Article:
Note that the schematic stated "Solid-State Line Amplifier Output." Why? The 10k resistor that feeds the differential amplifier's inverting input will drag down many tube line stages or result in limit low-frequency extension, due to small-valued coupling capacitors. The workaround is to go the full monty and use two buffers.

The following schematic use a crazy hot input voltage of 10V to make the voltage relationships more obvious.

Well, even with 10V, the differential amplifier only puts outs -21.5mV. Okay, lets use a different power amplifier input resistance, one low enough to make a big result, say a brutal 900 ohms, which will still allow us to use a more reasonable 1V of input voltage.

The 900-ohm resistance sees only 0.9V of the ordinal 1V, while the differential amplifier puts out -0.1V. The result is that 0V occurs within the power amplifier and a regular RCA-plug-terminated interconnect can be used. This set only makes sense if the amplifier is a stereo design with a single ground shared between channels or with two monobloc amplifiers whose signal grounds and chassis are directly tied to the house ground.

That's all very nice, John, but where are the tubes?

All in good time. When I first came up with this setup (and indeed after I began writing this post), my belief was that an all-tube version would be a nightmare to design, as a solid-state instrumentation amplifiers, such as the AD620ANZ, hold a fistful of transistors (possibly a hundred of them altogether) and resistors. The stunning wonder of triodes, however, is that you can do so much with so little. Many line-stage amplifiers consist of only one triode per channel. Amazing, when you stop to think about it.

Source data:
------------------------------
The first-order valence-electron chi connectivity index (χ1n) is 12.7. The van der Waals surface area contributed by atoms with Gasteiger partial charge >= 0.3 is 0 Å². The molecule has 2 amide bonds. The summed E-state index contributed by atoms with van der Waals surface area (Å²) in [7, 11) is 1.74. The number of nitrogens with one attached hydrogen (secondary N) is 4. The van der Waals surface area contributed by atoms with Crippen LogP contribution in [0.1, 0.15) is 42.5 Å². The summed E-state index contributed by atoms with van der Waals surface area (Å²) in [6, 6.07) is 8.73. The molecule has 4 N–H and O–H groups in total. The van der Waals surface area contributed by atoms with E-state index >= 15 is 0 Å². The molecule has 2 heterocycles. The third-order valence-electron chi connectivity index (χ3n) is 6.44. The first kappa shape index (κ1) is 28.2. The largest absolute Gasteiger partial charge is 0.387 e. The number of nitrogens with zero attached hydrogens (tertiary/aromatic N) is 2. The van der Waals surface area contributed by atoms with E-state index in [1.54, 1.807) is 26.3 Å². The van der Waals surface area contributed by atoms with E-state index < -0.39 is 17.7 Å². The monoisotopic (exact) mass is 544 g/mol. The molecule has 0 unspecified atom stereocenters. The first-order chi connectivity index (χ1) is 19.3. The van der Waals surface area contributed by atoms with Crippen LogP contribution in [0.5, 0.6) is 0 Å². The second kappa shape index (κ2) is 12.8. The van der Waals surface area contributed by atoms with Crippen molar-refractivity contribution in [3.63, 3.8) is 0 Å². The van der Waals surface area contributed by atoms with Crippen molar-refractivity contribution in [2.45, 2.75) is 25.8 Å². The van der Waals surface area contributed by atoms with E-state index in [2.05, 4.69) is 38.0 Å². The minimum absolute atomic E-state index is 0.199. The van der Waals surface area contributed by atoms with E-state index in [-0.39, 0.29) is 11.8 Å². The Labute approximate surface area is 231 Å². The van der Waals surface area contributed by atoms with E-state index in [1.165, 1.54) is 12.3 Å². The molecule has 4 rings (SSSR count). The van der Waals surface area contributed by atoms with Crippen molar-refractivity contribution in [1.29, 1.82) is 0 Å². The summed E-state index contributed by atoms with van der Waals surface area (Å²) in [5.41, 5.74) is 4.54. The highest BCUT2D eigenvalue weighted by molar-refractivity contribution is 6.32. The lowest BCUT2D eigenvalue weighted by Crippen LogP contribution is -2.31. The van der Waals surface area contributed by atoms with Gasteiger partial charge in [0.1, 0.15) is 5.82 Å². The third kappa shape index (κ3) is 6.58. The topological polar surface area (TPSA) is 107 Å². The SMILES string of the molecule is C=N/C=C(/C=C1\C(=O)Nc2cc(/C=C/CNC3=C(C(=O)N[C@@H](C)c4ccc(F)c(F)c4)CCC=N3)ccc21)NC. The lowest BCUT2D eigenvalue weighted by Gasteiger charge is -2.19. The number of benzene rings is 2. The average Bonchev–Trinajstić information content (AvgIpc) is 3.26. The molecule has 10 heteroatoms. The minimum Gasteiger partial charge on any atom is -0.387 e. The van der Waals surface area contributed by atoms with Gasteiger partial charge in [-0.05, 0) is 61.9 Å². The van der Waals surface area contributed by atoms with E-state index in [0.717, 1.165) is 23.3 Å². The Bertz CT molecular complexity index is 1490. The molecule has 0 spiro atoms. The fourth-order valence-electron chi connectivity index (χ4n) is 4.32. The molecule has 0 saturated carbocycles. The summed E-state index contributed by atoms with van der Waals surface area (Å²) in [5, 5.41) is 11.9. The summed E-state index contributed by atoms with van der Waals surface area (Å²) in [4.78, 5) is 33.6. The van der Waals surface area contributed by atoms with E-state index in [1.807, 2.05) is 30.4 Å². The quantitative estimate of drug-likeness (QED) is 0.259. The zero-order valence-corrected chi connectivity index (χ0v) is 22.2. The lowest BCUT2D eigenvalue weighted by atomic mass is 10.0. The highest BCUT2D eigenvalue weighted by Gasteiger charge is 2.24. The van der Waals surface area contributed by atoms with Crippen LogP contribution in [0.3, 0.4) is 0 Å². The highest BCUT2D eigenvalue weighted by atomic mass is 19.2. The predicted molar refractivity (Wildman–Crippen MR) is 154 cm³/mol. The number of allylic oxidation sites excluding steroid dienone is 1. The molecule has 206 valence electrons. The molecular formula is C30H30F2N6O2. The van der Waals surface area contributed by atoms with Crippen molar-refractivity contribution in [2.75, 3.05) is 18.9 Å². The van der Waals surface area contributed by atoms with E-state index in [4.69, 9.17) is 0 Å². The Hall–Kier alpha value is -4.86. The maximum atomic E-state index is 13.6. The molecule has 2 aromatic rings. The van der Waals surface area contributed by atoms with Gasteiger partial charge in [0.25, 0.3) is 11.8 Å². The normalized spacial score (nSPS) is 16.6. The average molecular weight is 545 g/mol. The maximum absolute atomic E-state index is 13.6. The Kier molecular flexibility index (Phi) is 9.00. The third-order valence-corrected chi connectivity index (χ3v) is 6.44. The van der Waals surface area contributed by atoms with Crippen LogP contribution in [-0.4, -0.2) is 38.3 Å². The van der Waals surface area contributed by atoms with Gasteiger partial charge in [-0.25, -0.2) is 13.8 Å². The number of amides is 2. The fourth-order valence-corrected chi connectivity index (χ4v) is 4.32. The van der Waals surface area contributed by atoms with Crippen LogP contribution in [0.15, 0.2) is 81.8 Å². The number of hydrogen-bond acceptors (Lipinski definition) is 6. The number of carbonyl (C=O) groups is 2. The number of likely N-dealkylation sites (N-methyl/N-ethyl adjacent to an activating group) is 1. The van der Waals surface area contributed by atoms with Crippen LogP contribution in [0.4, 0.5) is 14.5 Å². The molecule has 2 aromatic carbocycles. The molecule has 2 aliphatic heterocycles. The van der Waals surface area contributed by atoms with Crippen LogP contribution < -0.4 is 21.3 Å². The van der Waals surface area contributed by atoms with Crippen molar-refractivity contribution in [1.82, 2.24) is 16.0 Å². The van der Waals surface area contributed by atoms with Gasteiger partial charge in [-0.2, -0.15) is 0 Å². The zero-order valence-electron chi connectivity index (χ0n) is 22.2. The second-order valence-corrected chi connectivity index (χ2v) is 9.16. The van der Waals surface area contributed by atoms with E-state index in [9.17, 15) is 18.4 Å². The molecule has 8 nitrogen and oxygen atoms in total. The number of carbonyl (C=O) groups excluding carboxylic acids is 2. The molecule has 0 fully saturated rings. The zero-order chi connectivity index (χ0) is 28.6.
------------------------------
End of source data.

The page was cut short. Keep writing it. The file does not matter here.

Well, after some serious doodling on the back of junk-mail envelopes, several cups of coffee, a little inspiration, and some testing in SPICE, the following circuit was born.

Click in schematic to see enlargement

A bipolar power supply is needed, of course; and only two coupling capacitors are used. The tube complement would be a 12AU7 and 12DW7, which explains how the 12AX7 triode snuck into the circuit. The AC voltages on either side of resistor R2 are captured by the two 12AU7-based cathode followers. The 12DW7 triodes define a differential amplifier. Yes, with just two tubes and a resistors and capacitors we can create a fine instrumental amplifier. The wonder of tubes.

Okay, as the above schematic stands, it is incomplete, as some safety features must be added.

Click in schematic to see enlargement

The tree diodes, which can be 1N4007 types, save the triodes at start-up, when the cathodes are cold and not conducting. The added 1M resistor gives the circuit a path to ground in the absence of line-stage and power amplifiers.



Next Time